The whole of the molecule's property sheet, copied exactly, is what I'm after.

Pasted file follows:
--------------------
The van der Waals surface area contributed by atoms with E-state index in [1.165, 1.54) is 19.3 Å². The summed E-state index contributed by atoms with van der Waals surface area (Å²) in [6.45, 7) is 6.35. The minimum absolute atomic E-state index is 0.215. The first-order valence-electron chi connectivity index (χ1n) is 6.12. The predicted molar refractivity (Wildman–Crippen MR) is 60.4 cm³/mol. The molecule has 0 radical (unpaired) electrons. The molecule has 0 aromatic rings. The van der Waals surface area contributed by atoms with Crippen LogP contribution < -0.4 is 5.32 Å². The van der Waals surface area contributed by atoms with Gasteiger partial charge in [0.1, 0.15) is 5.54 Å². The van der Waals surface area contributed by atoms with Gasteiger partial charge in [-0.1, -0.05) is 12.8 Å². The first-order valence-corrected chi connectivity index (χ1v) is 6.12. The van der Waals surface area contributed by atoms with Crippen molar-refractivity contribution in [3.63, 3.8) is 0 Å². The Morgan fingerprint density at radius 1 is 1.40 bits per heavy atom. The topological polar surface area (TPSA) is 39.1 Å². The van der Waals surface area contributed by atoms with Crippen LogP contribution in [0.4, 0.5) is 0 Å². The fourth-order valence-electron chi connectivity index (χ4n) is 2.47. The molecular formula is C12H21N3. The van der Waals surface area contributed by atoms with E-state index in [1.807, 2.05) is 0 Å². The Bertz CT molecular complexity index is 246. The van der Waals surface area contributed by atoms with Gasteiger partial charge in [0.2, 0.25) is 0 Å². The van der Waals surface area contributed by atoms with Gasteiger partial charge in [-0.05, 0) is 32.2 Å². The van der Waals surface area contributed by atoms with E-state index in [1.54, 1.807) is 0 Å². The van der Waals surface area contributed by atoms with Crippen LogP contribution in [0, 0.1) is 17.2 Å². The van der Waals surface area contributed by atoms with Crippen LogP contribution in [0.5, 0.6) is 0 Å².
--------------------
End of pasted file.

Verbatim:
The van der Waals surface area contributed by atoms with E-state index in [1.165, 1.54) is 19.3 Å². The summed E-state index contributed by atoms with van der Waals surface area (Å²) in [6.45, 7) is 6.35. The minimum absolute atomic E-state index is 0.215. The first-order valence-electron chi connectivity index (χ1n) is 6.12. The predicted molar refractivity (Wildman–Crippen MR) is 60.4 cm³/mol. The molecule has 0 radical (unpaired) electrons. The molecule has 0 aromatic rings. The van der Waals surface area contributed by atoms with Crippen LogP contribution < -0.4 is 5.32 Å². The van der Waals surface area contributed by atoms with Gasteiger partial charge in [0.1, 0.15) is 5.54 Å². The van der Waals surface area contributed by atoms with Gasteiger partial charge in [-0.1, -0.05) is 12.8 Å². The first-order valence-corrected chi connectivity index (χ1v) is 6.12. The van der Waals surface area contributed by atoms with Crippen molar-refractivity contribution in [3.63, 3.8) is 0 Å². The Morgan fingerprint density at radius 1 is 1.40 bits per heavy atom. The topological polar surface area (TPSA) is 39.1 Å². The van der Waals surface area contributed by atoms with Crippen LogP contribution in [0.4, 0.5) is 0 Å². The fourth-order valence-electron chi connectivity index (χ4n) is 2.47. The molecular formula is C12H21N3. The van der Waals surface area contributed by atoms with E-state index in [1.807, 2.05) is 0 Å². The Bertz CT molecular complexity index is 246. The van der Waals surface area contributed by atoms with Gasteiger partial charge in [0.2, 0.25) is 0 Å². The van der Waals surface area contributed by atoms with Gasteiger partial charge in [-0.05, 0) is 32.2 Å². The van der Waals surface area contributed by atoms with E-state index in [1.54, 1.807) is 0 Å². The van der Waals surface area contributed by atoms with Crippen LogP contribution in [0, 0.1) is 17.2 Å². The van der Waals surface area contributed by atoms with Crippen LogP contribution in [0.5, 0.6) is 0 Å².